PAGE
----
Life is tough, and also unpredictable. Nicholas Taleb has made a literary career out of pointing this out – after making at least two fortunes betting on it as a risk analyst. To massively oversimplify the theory he puts forward in his bestseller The Black Swan, extremely rare events – like 9/11, the 2008 stock market crash and the success of Facebook – are impossible to predict, no matter how much anyone says otherwise after the event. The only logical response, Taleb argues in his most recent book, is aiming to become ‘Antifragile’ – to design your lifestyle so that you’ll benefit from chaos and volatility. This isn’t the same as just being resilient in the face of bad things happening: it’s about becoming stronger because of them.
Examples? Sure thing. In mythology, for instance, the Phoenix is robust – it dies, but comes back unchanged. The Hydra is Antifragile – chop off its head, and it grows two more. Become an entrepreneur instead of working for a large, unwieldy company, Taleb says, and you’re like the Hydra – more able to adapt and change when bad things happen. Chase after status, and you’re at the mercy of trends – develop social capital, and you’ll be well-prepared for most problems. When chaos comes, you’ll adapt better than most, and end up ahead.
It’s sensible thinking, and the book’s worth reading. But how does this relate to your training plan?
Taleb does make some suggestions about fitness in his book – he does some powerlifting, and suggests switching between diets on a near-daily basis – but, with respect to him, it’s not really his area of expertise. And it’s true to say that the point of any sort of training plan is to take advantage of the human body’s natural antifragility, since adapting to the stress of lifting weights or running is how your body gets stronger. But can you go further? Yes, you can.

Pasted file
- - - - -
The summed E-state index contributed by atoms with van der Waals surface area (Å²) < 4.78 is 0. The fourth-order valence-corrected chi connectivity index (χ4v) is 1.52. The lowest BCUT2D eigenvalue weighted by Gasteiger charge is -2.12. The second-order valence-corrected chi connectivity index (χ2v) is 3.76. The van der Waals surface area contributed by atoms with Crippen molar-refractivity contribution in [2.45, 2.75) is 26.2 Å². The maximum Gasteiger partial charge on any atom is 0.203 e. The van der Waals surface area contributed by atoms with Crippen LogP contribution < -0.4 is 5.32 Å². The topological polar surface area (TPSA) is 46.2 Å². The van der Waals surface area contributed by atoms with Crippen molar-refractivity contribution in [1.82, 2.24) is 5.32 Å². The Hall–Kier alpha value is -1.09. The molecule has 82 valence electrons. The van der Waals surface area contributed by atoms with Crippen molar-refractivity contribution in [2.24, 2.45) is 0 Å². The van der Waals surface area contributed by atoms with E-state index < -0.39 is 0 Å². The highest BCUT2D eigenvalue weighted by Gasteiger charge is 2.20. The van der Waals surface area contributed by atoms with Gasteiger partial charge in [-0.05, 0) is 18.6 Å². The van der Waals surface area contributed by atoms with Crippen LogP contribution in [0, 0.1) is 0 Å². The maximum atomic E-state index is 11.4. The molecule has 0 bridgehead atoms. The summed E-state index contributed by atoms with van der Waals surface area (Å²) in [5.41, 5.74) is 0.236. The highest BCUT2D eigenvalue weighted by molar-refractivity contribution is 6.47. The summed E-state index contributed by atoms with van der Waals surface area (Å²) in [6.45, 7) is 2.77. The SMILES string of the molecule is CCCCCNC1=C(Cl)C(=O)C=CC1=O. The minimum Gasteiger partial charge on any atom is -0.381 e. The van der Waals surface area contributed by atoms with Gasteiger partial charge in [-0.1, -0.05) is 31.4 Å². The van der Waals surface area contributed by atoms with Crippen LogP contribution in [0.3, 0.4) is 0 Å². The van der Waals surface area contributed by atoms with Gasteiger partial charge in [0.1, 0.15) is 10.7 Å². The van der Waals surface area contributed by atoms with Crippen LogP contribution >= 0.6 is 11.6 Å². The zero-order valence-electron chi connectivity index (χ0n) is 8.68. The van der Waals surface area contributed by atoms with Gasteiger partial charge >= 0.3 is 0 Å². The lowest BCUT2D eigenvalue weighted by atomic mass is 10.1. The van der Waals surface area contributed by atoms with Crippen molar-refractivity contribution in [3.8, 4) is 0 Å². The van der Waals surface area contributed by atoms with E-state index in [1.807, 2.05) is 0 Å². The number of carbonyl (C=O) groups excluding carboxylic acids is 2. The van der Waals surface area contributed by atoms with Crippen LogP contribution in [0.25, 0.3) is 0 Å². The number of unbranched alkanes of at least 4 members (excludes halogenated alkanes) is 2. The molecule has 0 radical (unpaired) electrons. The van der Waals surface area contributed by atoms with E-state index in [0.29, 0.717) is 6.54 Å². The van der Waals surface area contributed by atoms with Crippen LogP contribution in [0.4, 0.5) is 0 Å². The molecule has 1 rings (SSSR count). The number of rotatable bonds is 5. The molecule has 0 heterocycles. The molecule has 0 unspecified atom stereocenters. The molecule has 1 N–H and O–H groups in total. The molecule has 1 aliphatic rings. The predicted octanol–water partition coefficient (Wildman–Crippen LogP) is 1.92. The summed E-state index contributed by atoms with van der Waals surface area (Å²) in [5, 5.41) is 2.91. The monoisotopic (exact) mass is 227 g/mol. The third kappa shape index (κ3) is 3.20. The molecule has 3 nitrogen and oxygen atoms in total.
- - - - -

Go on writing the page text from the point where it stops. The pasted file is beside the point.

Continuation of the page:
Here’s the thing: it can actually be quite difficult to plan to introduce some chaos into your workout, but by embracing it when it happens you can better prepare yourself for the randomness of life: now and in the future. Unless you’re a professional sportsperson or you’re training for a competition, you want your training and nutrition to be sustainable pretty much forever – which means making it adaptable without making it into a completely random mess. Here’s how you do that.
Really, this means having a workout that will force your body to adapt. When you start training, this is simple: that’s why P90X and Crossfit get such miraculous results in the early going. As you get fitter, it’s harder to introduce the right kind of stress to your body – which means keeping track of your gym numbers, and aiming to improve them.
Think upside vs downside
Taleb’s books are all about this. If your investment strategy makes a steady stream of income but can see you lose all your money in an unpredictable (but likely) random event, that’s a lot of downside. If it minimises risk while giving you the chance of making a fortune, that’s a lot of upside. Exercise is the same: every move or training protocol you can pick has risks and rewards. If rowing and sprinting will both get you to the bodyfat percentage you want, is it worth risking a blown hamstring with the latter? If snatches will make you 10% more explosive than a similar frequency of trap-bar jumps but could wreck your shoulders, which do you do? For non-athletes, the answer is almost always to pick the exercise that will get the most results with the least possible risk of injury.